Bears are Social Animals
Bears have been considered solitary animals for centuries only because they do not live in herds, flocks, or schools. However, as our understanding of behavior grows we continue to redefine what it is to be social. With this has come a new understanding of and appreciation for social behavior in bears.
Bears communicate with verbal and body language to illustrate intent and to ask for compliance. They utter specific sounds that have specific meanings, and will use that sound to communicate the same meaning the next time it’s relevant, much the same as we do with words. Bears may utter more than one sound consecutively - like a sentence – to expand on their meaning. They naturally augment their verbal communication with physical demonstrations to further convey meaning. Unrelated bears will share food resources, but frequently ask for permission to do so from those already at the site. They also share olfactory and visual information with each other, using trees as signposts by rubbing, scratching, and biting on them; these trees are fervently checked by neighbors. They may not live close to each other as chimpanzees do, but they are social at a distance. The extent of the complexity of their social relationships is largely unexplored, but anecdotal literature observations of captive bears suggest that their ability to collaborate socially is considerable. Poulsen 2014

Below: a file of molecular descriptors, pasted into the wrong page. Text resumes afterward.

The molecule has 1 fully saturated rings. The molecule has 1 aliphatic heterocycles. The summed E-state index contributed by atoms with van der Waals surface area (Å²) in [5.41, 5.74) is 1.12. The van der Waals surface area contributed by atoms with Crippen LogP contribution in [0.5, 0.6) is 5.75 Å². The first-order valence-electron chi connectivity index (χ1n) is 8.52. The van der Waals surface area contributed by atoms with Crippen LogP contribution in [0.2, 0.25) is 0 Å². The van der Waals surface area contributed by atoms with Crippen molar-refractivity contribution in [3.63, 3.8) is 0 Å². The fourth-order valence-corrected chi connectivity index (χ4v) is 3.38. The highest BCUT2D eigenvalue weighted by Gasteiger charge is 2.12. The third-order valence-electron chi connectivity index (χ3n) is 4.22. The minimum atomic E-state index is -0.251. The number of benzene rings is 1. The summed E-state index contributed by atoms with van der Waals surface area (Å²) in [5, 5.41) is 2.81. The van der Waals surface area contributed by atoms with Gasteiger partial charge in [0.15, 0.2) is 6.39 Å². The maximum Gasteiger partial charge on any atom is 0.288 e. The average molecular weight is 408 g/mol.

Wildlife biologist Andrew Derocher describes polar bear social cognition as different from human cognition: “If we do not see or hear another human, we assume we are alone. A polar bear is never really alone if it can smell another bear”. Derocher 2012 This also holds true for other bear species.